Images courtesy: LUSH
Social proof is everything
If you haven’t heard of social proof yet, you could be overlooking an opportunity to convert browsers into buyers.
Social proof builds trust and increases conversions by leveraging customer FOMO (fear of missing out). When customers can see that other people love what you’re selling, they’re more likely to want a slice of the pie themselves. Or the handbag.
eCommerce stores that optimize product pages effectively aim to prove to customers that others love the product.
Not only regular joes and janes, but influencers and celebrities! If you are lucky enough to get someone notable using/wearing your fine product, put that on your product page. Instant social proof in one image.
If not, the adoring words and ratings of your regular customers can do a lot toward convincing potential customers.
John Met Betty includes reviews on each and every product page so that you don’t just have to take their word for how good the item is.
Image courtesy: John Met Betty
Calls to action
How do you move a shopper from a product page through to a ‘thanks for buying’ page?
Having clear calls to action (CTAs) that stand out can help usher shoppers in the direction you’d like really help. A super prominent ‘Buy’ button seems incredibly obvious but it can really help.
To add a little helpful complexity to this CTA simplicity, you can include related products to add to the cart with a single click. More value for the customer, higher average order value for you!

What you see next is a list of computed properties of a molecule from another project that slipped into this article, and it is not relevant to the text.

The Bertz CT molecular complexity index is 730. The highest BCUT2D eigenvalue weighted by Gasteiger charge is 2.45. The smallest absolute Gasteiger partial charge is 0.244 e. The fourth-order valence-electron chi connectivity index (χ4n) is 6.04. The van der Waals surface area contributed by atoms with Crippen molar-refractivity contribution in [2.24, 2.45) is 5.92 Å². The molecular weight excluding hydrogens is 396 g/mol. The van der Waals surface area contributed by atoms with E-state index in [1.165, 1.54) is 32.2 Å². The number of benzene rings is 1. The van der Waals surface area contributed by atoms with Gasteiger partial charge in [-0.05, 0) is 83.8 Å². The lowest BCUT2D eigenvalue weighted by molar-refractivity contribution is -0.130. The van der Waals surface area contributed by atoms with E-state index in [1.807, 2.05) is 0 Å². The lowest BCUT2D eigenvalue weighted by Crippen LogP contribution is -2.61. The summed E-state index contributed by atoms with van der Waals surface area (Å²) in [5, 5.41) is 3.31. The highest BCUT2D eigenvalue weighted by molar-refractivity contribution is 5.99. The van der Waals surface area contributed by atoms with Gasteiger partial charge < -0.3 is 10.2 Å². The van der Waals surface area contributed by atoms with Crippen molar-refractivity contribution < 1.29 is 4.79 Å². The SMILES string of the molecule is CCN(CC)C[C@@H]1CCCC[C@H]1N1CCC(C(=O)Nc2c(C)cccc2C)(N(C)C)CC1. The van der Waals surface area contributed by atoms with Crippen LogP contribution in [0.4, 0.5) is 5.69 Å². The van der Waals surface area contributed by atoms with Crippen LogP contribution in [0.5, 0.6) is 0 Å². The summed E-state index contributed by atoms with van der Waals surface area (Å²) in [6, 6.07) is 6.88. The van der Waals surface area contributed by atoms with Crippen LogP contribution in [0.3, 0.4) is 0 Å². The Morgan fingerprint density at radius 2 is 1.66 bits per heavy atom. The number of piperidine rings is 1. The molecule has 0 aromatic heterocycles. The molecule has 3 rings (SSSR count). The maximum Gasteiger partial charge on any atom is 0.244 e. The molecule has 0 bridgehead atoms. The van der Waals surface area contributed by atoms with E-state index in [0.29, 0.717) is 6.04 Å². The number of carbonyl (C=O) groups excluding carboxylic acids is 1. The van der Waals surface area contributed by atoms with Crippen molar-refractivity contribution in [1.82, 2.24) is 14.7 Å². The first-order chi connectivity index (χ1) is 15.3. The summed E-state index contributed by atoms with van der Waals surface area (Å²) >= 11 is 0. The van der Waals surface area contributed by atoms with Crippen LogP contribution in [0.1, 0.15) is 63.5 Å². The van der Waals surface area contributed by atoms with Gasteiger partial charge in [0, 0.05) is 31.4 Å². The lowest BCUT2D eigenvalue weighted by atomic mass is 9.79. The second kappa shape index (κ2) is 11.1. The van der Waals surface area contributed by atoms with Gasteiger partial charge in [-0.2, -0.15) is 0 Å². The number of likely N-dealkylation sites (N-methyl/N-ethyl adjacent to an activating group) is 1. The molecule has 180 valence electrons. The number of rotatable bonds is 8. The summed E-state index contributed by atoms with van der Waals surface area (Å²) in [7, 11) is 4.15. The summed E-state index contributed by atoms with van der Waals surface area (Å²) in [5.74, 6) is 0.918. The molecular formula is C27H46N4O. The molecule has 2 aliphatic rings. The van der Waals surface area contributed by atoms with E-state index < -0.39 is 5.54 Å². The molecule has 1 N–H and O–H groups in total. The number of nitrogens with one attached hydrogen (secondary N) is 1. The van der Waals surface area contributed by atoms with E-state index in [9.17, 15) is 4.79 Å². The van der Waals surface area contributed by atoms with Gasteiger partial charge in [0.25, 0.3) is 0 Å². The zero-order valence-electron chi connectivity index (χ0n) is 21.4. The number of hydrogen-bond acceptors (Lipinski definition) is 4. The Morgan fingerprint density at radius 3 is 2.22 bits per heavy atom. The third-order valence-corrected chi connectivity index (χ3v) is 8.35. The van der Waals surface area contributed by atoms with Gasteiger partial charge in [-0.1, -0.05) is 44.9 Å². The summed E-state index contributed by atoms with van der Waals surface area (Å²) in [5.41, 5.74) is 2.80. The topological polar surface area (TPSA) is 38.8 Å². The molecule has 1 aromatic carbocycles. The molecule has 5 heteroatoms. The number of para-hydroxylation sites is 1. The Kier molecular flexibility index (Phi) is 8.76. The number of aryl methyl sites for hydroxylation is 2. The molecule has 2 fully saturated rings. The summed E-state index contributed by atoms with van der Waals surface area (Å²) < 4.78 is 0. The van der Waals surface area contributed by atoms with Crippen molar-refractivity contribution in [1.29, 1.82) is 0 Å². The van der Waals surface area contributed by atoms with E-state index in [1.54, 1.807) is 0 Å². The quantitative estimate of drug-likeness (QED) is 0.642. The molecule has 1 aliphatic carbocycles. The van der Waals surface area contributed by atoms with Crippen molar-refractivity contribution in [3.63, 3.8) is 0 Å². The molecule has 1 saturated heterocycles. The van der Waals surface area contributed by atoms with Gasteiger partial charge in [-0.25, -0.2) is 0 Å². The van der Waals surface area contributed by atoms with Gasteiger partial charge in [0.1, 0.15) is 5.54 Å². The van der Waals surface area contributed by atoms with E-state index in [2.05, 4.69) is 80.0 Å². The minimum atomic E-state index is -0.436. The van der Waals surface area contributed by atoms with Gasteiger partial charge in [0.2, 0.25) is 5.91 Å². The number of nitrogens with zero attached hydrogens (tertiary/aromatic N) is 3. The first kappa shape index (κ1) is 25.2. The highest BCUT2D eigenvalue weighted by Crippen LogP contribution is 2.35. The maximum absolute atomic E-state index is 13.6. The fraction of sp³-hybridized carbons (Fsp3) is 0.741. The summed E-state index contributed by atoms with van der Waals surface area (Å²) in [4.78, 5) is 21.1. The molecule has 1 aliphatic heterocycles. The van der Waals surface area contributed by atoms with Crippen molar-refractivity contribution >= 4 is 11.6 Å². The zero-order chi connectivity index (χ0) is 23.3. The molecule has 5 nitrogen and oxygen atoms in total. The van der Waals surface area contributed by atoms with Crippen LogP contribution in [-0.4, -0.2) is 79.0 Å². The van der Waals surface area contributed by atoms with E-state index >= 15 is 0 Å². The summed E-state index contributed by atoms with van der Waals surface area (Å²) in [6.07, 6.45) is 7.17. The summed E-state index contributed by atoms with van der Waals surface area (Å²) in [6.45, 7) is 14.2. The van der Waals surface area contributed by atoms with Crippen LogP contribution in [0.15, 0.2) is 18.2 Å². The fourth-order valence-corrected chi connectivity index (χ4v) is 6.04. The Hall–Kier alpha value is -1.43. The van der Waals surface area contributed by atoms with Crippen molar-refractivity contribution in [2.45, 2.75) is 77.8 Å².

Sydney-based candle company Pretty Frank has a simple black button on a white background so that their CTAs stand out.
Implementing contrasting colors alongside logical button placement in this way helps to attract attention and make it easy for customers to identify where you want them to click.
Image courtesy: Pretty Frank
Another way to optimize your product pages for higher conversions is to create a sense of urgency and scarcity.
No one wants to miss out on a great deal because they were too slow.
According to a recent study, 60% of millennial consumers said they make a reactive purchase after experiencing FOMO, most often within 24 hours.
It’s important to note that even when creating a sense of urgency, eCommerce store owners should always aim to provide real worth to customers rather than tricking them into a sale.
Shoppers don’t want pushy sales tactics that aim to pull the wool over their eyes. For that reason, using urgency and scarcity to improve product pages should be partnered with strategies that provide genuine value to shoppers.
Sony informs customers that there’s free shipping on all orders over $200, but that the offer ends on a fast-approaching date.
If a customer was unsure about whether to purchase from Sony, they now have extra incentive to add to their cart.
Image courtesy: Sony
Make your product pages sell for you
When you really understand your audience because you listen to what they want and need, that understanding will always shine through.
Are customers forever sending you messages on social media asking about the features of a product?
Are you getting a few too many product returns because the product wasn’t what a customer expected?
Dispelling insecurity through effective, informative product pages will undeniably generate happy customers that trust your brand and are more likely to make a purchase.